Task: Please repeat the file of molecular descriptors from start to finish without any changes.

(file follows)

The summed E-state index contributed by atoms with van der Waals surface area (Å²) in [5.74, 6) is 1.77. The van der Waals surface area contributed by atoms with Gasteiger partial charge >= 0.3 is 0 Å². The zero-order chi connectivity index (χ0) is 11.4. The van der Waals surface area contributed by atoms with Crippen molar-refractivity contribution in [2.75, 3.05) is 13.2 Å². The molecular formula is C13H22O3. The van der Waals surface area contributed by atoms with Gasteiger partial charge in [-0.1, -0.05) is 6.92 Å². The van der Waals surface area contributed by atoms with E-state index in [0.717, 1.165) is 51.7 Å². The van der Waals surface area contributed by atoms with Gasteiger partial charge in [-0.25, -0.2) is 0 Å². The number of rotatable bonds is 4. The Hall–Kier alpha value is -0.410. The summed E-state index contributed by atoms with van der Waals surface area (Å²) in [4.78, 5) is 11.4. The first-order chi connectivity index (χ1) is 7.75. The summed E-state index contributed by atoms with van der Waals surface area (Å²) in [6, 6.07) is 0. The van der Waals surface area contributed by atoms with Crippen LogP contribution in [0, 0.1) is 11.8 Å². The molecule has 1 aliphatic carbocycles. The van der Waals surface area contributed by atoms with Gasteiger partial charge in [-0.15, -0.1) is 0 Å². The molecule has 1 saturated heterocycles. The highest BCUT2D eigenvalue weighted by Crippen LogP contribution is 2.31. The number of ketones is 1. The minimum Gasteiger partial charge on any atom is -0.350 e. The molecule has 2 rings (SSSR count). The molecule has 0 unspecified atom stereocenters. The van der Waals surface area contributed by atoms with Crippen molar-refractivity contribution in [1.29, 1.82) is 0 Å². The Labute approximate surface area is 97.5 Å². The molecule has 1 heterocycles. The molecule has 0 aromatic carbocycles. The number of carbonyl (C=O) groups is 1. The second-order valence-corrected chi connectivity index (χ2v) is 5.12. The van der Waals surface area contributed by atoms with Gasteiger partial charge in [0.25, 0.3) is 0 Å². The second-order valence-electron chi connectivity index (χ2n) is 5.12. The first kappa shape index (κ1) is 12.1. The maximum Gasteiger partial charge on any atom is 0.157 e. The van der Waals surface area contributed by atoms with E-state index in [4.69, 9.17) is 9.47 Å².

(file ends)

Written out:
The summed E-state index contributed by atoms with van der Waals surface area (Å²) in [5.74, 6) is 1.77. The van der Waals surface area contributed by atoms with Gasteiger partial charge >= 0.3 is 0 Å². The zero-order chi connectivity index (χ0) is 11.4. The van der Waals surface area contributed by atoms with Crippen molar-refractivity contribution in [2.75, 3.05) is 13.2 Å². The molecular formula is C13H22O3. The van der Waals surface area contributed by atoms with Gasteiger partial charge in [-0.1, -0.05) is 6.92 Å². The van der Waals surface area contributed by atoms with E-state index in [0.717, 1.165) is 51.7 Å². The van der Waals surface area contributed by atoms with Gasteiger partial charge in [-0.25, -0.2) is 0 Å². The number of rotatable bonds is 4. The Hall–Kier alpha value is -0.410. The summed E-state index contributed by atoms with van der Waals surface area (Å²) in [4.78, 5) is 11.4. The first-order chi connectivity index (χ1) is 7.75. The summed E-state index contributed by atoms with van der Waals surface area (Å²) in [6, 6.07) is 0. The van der Waals surface area contributed by atoms with Crippen LogP contribution in [0, 0.1) is 11.8 Å². The molecule has 1 aliphatic carbocycles. The van der Waals surface area contributed by atoms with Gasteiger partial charge in [-0.15, -0.1) is 0 Å². The molecule has 1 saturated heterocycles. The highest BCUT2D eigenvalue weighted by Crippen LogP contribution is 2.31. The number of ketones is 1. The minimum Gasteiger partial charge on any atom is -0.350 e. The molecule has 2 rings (SSSR count). The molecule has 0 unspecified atom stereocenters. The van der Waals surface area contributed by atoms with Crippen molar-refractivity contribution in [1.29, 1.82) is 0 Å². The Labute approximate surface area is 97.5 Å². The molecule has 1 heterocycles. The molecule has 0 aromatic carbocycles. The number of carbonyl (C=O) groups is 1. The second-order valence-corrected chi connectivity index (χ2v) is 5.12. The van der Waals surface area contributed by atoms with Gasteiger partial charge in [0.25, 0.3) is 0 Å². The second-order valence-electron chi connectivity index (χ2n) is 5.12. The first kappa shape index (κ1) is 12.1. The maximum Gasteiger partial charge on any atom is 0.157 e. The van der Waals surface area contributed by atoms with E-state index in [4.69, 9.17) is 9.47 Å².